Coaching, mentoring and counselling – what’s the difference?
“Which would be better for me, coaching, mentoring or counselling – and what’s the difference anyway?”. This question often comes up when someone first reaches out for help to make changes in their life.
The three share some similarities but some very important differences too, and so it pays to work out which is going to be better for you before embarking on a series of sessions with someone.
So let’s take a look at each one turn, and explore how they differ.
A coach helps a client to discover and reach their potential. This might involve developing new thinking skills, setting goals and actions to reach goals, and identifying and overcoming obstacles to change. Coaches use a variety of tools, models and methods, so it’s worth exploring what an individual coach that you are considering has to offer.
I myself specialise in Cognitive Behavioural Coaching, which is similar to Cognitive Behavioural Therapy (CBT). In my sessions, we’ll explore what’s holding you back from achieving your goals and then explore your thoughts, feelings and beliefs to see how these contribute to holding you back. I’ll help you to see how the ‘inner critic’ voice in our minds influences these things, and how you can develop more positive, rational and helpful ways of thinking that take you forward in your desired direction.
I also help my clients to decide what direction they’d like to take, exploring their personal values and strengths, so that they can find a direction that gives them purpose and fulfilment in life. I often include some mindfulness and self-compassion coaching too, helping find a voice to counter the ‘inner critic’ that we all have and learn to be kind to ourselves.
Coaching encourages self-insight and seeks to help the client identify specific actions that they can take away and implement in their lives through agreed homework.
It is very much present and future-focused. Coaches typically don’t give advice without first exploring all the ideas that the client has for dealing with an issue, so you can expect your coach to ask you lots of exploratory questions!
Anyone can call themselves a coach, and so it advisable to find a coach that is a member of a professional coaching body, such as the Association for Coaching.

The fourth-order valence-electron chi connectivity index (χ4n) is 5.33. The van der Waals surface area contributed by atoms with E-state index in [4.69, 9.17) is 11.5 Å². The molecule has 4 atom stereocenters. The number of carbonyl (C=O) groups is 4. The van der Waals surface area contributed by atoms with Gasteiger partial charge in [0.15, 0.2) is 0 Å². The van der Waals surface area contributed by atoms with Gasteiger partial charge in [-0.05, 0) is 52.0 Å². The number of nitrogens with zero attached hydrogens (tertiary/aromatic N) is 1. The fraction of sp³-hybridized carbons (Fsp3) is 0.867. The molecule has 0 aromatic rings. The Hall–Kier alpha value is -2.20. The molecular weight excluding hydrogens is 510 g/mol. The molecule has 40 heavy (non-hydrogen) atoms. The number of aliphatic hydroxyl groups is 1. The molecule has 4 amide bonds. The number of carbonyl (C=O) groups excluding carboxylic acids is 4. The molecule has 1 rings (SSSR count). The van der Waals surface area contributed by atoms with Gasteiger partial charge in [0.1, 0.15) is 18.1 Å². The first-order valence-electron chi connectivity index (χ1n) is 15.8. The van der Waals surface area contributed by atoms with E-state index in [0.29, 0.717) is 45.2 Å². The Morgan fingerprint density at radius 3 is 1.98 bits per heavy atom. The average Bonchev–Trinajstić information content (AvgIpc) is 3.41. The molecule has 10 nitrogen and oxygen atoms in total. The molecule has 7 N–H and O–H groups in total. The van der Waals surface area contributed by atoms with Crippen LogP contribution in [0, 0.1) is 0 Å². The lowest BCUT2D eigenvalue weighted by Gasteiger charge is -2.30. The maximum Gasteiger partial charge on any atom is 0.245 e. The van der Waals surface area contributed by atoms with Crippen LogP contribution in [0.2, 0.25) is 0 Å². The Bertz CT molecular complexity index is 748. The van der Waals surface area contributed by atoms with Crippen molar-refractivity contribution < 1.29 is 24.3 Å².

This usually involves an experienced person passing on their knowledge and experience of a subject to you. Like coaching, it is focused on the present and future situations, but it differs from coaching in some key ways:
- It usually involves giving advice and direction from the mentor’s personal experience.
- It is often delivered informally and without any payment, for example, a senior manager might meet a junior colleague over coffee to offer advice on career progression.
- There is usually no set agenda, it can be more of a chat.
- Mentors typically have no formal training in mentoring.
Sometimes in my coaching sessions, I will steer into the role of a mentor, with the permission of a client. I find that this most often happens when I’m working with people who run their own business. I have 15 years of experience in this area and I find my coaching clients want to tap into it, especially when it comes to setting strategy, leadership, marketing, sales and customer service. But this is the exception rather than the norm in most of my coaching sessions.
Counselling is an umbrella term covering a variety of therapeutic models but it generally differs from coaching and mentoring in some important ways:
Counselling focuses on understanding and healing emotional disturbances in relation to the past and present, but sometimes the future too. Often it involves exploring childhood problems and exploring the impact that they have on how a client responds to things in the present day. A coach may deal with less complicated emotions and the focus returns to changing current thinking and behaviours to help create change for the client in the future.
Like coaching and mentoring, it can be short term but is just as likely to be long term over months or even years.
As a life coach, I will often look back for a short time at the past with a client, to help us both understand why they might behave in the present moment in a particular way. For example, if you are a perfectionist, it can be helpful to be aware of where your need for perfection came from, for example, it may have stemmed from the high expectations of parents or teachers in childhood.
Understanding this can help take some of its power away, particularly if perfectionism has been causing anxiety and procrastination in the present day.
I hope this article has been useful. If you’d like to find out more about my own style of coaching, please do visit my page and arrange a free consultation by Zoom.
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